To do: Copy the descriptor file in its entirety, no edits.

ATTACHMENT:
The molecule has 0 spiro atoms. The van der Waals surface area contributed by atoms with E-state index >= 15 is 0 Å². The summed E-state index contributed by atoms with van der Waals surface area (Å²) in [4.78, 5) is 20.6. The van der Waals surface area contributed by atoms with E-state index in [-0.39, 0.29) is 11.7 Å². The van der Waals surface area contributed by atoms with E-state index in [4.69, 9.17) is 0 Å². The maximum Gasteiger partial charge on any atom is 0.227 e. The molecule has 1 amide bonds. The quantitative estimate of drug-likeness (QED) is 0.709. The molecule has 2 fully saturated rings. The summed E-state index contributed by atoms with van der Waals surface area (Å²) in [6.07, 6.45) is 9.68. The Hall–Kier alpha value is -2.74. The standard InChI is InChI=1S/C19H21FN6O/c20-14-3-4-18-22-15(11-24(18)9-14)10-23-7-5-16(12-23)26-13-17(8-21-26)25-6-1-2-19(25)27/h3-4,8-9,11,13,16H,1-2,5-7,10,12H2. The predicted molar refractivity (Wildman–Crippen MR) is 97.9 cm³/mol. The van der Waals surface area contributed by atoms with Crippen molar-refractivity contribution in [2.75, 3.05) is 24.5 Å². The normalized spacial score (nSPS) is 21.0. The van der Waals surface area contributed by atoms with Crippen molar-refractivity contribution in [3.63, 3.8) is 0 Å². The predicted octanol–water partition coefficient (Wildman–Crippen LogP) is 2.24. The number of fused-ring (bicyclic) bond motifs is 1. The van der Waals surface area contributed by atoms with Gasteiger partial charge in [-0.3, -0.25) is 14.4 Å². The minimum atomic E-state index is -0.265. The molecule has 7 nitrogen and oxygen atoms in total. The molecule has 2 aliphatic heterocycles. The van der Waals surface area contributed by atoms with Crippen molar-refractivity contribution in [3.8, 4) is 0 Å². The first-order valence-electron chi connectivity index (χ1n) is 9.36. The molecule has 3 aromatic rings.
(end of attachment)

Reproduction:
The molecule has 0 spiro atoms. The van der Waals surface area contributed by atoms with E-state index >= 15 is 0 Å². The summed E-state index contributed by atoms with van der Waals surface area (Å²) in [4.78, 5) is 20.6. The van der Waals surface area contributed by atoms with E-state index in [-0.39, 0.29) is 11.7 Å². The van der Waals surface area contributed by atoms with E-state index in [4.69, 9.17) is 0 Å². The maximum Gasteiger partial charge on any atom is 0.227 e. The molecule has 1 amide bonds. The quantitative estimate of drug-likeness (QED) is 0.709. The molecule has 2 fully saturated rings. The summed E-state index contributed by atoms with van der Waals surface area (Å²) in [6.07, 6.45) is 9.68. The Hall–Kier alpha value is -2.74. The standard InChI is InChI=1S/C19H21FN6O/c20-14-3-4-18-22-15(11-24(18)9-14)10-23-7-5-16(12-23)26-13-17(8-21-26)25-6-1-2-19(25)27/h3-4,8-9,11,13,16H,1-2,5-7,10,12H2. The predicted molar refractivity (Wildman–Crippen MR) is 97.9 cm³/mol. The van der Waals surface area contributed by atoms with Crippen molar-refractivity contribution in [2.75, 3.05) is 24.5 Å². The normalized spacial score (nSPS) is 21.0. The van der Waals surface area contributed by atoms with Crippen molar-refractivity contribution in [3.63, 3.8) is 0 Å². The predicted octanol–water partition coefficient (Wildman–Crippen LogP) is 2.24. The number of fused-ring (bicyclic) bond motifs is 1. The van der Waals surface area contributed by atoms with Gasteiger partial charge in [-0.3, -0.25) is 14.4 Å². The minimum atomic E-state index is -0.265. The molecule has 7 nitrogen and oxygen atoms in total. The molecule has 2 aliphatic heterocycles. The van der Waals surface area contributed by atoms with Crippen molar-refractivity contribution in [3.8, 4) is 0 Å². The first-order valence-electron chi connectivity index (χ1n) is 9.36. The molecule has 3 aromatic rings.